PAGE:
If you love listening to the radio and want to explore more around the globe, it might be worth checking out Radio Garden – an interactive online art installation that lets users instantly tune into radio stations from multiple countries from both desktop computers and their smartphones.

Radio Garden was created by Amsterdam-based interactive design firms Studio Puckey and Moniker for the Netherlands Institute of Sound and Vision, which is currently researching transnational radio to understand different cultures and communities as part of the Transnational Radio Encounters project – with six universities from the UK, Denmark, Germany and the Netherlands.

The website currently features live streams from 7,877 radio stations from 3,819 cities in 159 countries spread across an interactive globe. With the click of a mouse button or a swipe on a smartphone, users can expand and explore the site, which now has 300 more stations asking to be added to it.

"We launched Radio Garden on Monday 12 December and it went organically viral from Twitter. I just shared it on my account and it grew from there," Jonathan Puckey, 36, director of Studio Puckey told IBTimes UK.

"We weren't expecting this thing to become so successful, it's been really exciting for us. I've had two hours of sleep as I've been manning the server and making sure it works as we go viral in Brazil, Oman, India, US and Europe."

Learn about different cultures using radio

The point of Radio Garden is to remove borders and countries in order to give the user the experience of travelling across the globe to experience different types of radio, so there are no city or country names.

"There are all kinds of different stations. Some are internet-only stations people are running from their homes, others are radio stations that functions like companies, other radio stations are national broadcasters," he said.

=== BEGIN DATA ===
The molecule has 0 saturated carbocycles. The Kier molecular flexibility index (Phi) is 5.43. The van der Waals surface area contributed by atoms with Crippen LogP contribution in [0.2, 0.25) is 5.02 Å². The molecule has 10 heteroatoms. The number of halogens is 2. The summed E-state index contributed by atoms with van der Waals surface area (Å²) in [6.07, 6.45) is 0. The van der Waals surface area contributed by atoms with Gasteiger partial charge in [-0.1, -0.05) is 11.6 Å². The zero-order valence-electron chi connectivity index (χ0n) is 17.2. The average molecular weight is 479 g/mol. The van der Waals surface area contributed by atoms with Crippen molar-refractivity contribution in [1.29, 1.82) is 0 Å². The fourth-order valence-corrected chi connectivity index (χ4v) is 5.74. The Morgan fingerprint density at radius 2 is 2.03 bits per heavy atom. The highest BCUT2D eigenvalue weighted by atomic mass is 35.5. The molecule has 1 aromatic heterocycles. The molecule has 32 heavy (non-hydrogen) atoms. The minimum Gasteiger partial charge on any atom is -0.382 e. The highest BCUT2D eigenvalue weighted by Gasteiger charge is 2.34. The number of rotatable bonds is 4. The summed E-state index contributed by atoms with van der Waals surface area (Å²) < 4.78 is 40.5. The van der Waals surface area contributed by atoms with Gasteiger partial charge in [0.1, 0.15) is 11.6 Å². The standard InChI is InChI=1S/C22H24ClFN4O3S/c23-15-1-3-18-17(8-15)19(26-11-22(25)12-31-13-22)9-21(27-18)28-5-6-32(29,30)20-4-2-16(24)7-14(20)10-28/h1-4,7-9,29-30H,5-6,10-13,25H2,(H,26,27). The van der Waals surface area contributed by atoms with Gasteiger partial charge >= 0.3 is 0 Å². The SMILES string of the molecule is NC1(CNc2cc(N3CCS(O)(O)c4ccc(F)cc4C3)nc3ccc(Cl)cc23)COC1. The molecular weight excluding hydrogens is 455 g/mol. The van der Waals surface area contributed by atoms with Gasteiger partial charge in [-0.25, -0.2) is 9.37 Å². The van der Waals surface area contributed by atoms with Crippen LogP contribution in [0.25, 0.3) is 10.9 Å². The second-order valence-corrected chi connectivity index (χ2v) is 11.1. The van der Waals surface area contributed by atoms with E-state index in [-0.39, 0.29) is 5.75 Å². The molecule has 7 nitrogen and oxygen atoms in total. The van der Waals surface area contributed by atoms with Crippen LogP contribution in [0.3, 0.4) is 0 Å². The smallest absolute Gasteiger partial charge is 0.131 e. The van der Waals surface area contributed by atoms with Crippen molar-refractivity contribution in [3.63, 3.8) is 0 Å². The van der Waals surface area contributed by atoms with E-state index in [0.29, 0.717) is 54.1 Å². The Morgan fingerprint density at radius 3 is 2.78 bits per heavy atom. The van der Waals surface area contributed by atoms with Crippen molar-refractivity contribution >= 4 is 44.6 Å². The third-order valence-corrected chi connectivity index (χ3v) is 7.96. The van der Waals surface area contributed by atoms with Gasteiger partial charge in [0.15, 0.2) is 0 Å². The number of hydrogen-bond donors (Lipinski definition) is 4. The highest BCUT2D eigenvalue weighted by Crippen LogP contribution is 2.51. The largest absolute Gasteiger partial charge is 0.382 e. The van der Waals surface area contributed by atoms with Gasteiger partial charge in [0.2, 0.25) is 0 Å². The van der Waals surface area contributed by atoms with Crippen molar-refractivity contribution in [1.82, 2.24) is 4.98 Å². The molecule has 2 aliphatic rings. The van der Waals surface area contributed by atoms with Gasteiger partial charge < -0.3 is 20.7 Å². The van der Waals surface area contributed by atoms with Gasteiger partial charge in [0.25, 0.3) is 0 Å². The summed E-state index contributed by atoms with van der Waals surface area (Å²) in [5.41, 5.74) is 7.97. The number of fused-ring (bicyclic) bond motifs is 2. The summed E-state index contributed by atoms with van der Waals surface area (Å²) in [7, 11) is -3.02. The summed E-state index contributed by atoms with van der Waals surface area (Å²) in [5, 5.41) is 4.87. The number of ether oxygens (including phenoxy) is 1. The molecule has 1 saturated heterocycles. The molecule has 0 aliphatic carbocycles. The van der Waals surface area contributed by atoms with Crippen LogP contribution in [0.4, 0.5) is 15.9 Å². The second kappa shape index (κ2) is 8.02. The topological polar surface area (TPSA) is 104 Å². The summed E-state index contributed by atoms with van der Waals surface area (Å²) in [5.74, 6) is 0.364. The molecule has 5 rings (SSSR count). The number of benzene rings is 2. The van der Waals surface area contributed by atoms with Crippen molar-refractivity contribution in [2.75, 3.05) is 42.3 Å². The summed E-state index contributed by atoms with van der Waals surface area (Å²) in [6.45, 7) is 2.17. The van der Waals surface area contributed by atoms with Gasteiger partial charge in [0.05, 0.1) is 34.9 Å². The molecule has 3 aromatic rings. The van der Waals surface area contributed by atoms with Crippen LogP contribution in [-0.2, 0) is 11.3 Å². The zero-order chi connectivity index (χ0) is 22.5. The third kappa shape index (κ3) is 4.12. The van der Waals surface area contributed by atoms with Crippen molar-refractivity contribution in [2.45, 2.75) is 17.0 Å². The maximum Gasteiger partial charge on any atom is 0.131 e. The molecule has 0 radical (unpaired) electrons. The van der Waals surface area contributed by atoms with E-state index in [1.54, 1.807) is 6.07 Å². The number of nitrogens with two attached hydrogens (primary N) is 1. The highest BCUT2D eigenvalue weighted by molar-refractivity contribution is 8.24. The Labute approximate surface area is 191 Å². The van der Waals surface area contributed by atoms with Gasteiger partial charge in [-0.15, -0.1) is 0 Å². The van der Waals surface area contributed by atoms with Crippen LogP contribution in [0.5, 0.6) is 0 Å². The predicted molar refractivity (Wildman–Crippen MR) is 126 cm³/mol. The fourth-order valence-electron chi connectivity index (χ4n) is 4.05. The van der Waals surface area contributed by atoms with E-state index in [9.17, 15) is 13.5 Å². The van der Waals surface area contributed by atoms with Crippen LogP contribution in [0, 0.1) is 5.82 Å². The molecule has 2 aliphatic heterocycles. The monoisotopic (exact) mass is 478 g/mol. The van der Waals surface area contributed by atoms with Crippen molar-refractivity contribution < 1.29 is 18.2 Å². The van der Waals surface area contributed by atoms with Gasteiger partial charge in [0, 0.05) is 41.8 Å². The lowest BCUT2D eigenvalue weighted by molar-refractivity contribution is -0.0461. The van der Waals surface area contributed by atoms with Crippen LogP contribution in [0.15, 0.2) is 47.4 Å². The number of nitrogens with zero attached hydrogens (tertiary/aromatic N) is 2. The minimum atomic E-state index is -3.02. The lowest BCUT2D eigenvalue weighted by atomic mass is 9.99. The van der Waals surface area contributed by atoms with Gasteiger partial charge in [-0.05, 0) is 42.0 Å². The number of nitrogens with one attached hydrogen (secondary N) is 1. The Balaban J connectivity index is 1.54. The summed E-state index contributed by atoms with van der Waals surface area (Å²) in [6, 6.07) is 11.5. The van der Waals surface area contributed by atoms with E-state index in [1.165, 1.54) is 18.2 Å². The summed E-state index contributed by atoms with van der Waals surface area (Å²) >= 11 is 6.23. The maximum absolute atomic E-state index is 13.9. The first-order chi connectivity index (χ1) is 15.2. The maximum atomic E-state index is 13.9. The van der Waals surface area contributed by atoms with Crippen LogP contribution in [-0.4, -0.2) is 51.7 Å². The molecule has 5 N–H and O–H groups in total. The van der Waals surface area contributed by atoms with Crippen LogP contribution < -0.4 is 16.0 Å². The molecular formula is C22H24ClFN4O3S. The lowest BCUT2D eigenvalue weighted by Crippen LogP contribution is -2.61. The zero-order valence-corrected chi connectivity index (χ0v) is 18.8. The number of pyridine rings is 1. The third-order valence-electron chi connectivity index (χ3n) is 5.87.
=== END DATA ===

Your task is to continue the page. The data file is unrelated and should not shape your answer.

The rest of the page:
On Thursday 15 December, a tweet about a Welsh community radio station on Radio Garden went viral in Brazil on Twitter, and at one point, 1,500 people in Brazil were listening to the Welsh station.

Users simply click and drag to explore the world map and click on green dots when they feel like listening to a radio station – larger dots represent a city that has over 20 radio stations, and the user is given the option to scroll through and listen to each station using a menu in the bottom right-hand corner of the website.

Users can also learn more about the history of radio, signature jingles and milestones in radio in different countries by clicking on different tabs on the website, which includes fun facts and pictures.

Read about radio history on Radio Garden
While most of the features on the site are audio-based, the history section features images as well as sound recordings screenshot by IBTimes UK

Want to join? Streaming MP3 stations welcome

You probably know this already, but just to be clear, Radio Garden isn't using any radio receiving equipment to pick up stations – the static noise is a sound effect to make users feel comfortable, and the radio stations listed work on the website because they are already publicly-available online streaming stations.

To be eligible to work on the website, the radio stations must be streaming MP3 stations. This is why some parts of Asia on the map seem a bit empty – this is because many of the radio stations in these countries use proprietary Windows Media codecs, which are not compatible with the web.

"This is a non-commercial project funded by public money. The research group is adding content to the website but we've had so much interest in the site, we're going to have to set up a system to figure out how we can keep adding new radio stations quickly," said Puckey, who says only one radio station has asked to be removed from the website.

"It's been surprising nice to see people talking about stories of radio on sites like Reddit, and recommending new radio stations to each other. People are talking about how interesting this project is in this political climate. It was not our intention but I think it has been heartwarming how people are talking about the project and using it as a tool to communicate with each other."